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Make Sure People with Disabilities Are Included in Clinical Trials: Comment Period Open, Workshop Video and Slides Now Available

December 14, 2023
ACL’s disability network, people with disabilities, and advocates have until January 29, 2024, to submit comments on the FDA Workshop to Enhance Clinical Study Diversity, which included a session focused on inclusion of people with disabilities (with a focus on people with intellectual and developmental disabilities). ACL previously shared a blog on the workshop and open comment period: Make Sure People with Disabilities Are Included in Clinical Trials: Your Participation Is Needed! The blog detailed the historic exclusion of people with disabilities, as well as people with psychiatric conditions, in clinical trials.

Comments on the FDA workshop are an important part of FDA’s efforts to solicit input from stakeholders. To view the workshop segment on inclusion of people with disabilities (session 3B) that features ACL’s Alison Barkoff, start at the 3:14:40 mark of the Day 1 video (slides for session 3B begin at slide number 112). The workshop also included a session (3C) titled, Approaches to Support the Inclusion and Clinical Study Participation of Individuals with Mental Illness (slides for session 3C begin on slide 128 and the session begins at the 00:03:45 mark of the Day 2 video).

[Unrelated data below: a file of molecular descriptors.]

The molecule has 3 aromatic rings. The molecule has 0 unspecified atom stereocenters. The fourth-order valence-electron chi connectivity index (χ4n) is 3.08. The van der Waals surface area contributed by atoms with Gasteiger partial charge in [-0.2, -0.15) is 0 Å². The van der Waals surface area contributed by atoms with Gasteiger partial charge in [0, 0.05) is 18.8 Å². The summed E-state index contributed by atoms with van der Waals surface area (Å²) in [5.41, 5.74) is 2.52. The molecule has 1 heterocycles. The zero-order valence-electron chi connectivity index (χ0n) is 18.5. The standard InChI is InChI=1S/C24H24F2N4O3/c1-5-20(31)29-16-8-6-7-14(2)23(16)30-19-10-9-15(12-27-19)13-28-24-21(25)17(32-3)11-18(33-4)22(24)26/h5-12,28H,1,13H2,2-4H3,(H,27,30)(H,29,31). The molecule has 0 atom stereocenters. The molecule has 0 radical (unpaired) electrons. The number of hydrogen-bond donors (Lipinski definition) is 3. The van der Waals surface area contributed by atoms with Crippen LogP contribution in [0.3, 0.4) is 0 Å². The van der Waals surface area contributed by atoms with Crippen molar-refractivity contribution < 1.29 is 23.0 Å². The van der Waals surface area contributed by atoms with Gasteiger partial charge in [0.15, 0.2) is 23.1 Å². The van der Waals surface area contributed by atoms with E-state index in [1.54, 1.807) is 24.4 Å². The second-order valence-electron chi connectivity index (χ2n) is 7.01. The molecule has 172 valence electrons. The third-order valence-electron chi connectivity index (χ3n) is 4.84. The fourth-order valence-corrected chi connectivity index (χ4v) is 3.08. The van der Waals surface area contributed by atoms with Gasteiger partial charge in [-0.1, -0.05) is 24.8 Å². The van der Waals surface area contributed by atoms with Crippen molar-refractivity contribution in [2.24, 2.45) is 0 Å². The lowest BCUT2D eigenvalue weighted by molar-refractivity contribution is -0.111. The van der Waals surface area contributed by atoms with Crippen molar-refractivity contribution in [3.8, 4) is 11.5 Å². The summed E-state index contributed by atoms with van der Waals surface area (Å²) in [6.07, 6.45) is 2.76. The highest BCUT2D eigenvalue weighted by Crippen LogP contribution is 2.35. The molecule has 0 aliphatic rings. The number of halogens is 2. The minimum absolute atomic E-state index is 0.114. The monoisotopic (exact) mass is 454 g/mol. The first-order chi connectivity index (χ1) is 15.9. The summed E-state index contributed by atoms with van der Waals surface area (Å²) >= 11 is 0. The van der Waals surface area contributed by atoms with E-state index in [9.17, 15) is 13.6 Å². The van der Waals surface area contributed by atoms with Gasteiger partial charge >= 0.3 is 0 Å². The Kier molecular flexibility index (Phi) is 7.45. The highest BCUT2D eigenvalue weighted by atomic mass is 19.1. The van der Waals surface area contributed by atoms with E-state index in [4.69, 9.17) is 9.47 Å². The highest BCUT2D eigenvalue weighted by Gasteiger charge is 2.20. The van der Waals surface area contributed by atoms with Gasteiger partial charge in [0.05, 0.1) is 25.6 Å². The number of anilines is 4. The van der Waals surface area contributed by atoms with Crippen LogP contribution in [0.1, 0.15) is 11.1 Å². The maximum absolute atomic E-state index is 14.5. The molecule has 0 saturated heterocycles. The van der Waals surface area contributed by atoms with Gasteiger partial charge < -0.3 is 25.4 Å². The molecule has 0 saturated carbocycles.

The information gathered during the FDA workshop, in addition to comments submitted by the public, will form the basis for a report that the FDA will submit to Congress.

Why You Should View the Video and Consider Commenting

People from underserved communities — including people with disabilities — have historically been underrepresented in clinical trials. Recent research shows that nearly 75% of clinical trials either directly or indirectly excluded people with intellectual and developmental disabilities (I/DD). For example, few trials for Alzheimer’s disease have included people with Down syndrome, even though they are disproportionately affected by Alzheimer’s and dementia. Furthermore, people with I/DD want to participate in clinical trials and have strong confidence in their own ability to do so. 

Too often the exclusion of people with disabilities from clinical trials is based on stereotypes about or biases against disabled people or a failure to take into account the availability of accommodations that can facilitate participation. Your voice is important to this discussion and can impact clinical trial decision making in the future!

Note About Accommodations

Closed captioning and ASL are included in the videos, but note that technical difficulties interrupted ASL for a portion of the video.


For additional information, complete the Clinical Trials Transformation Initiative contact form.

Last modified on 12/14/2023

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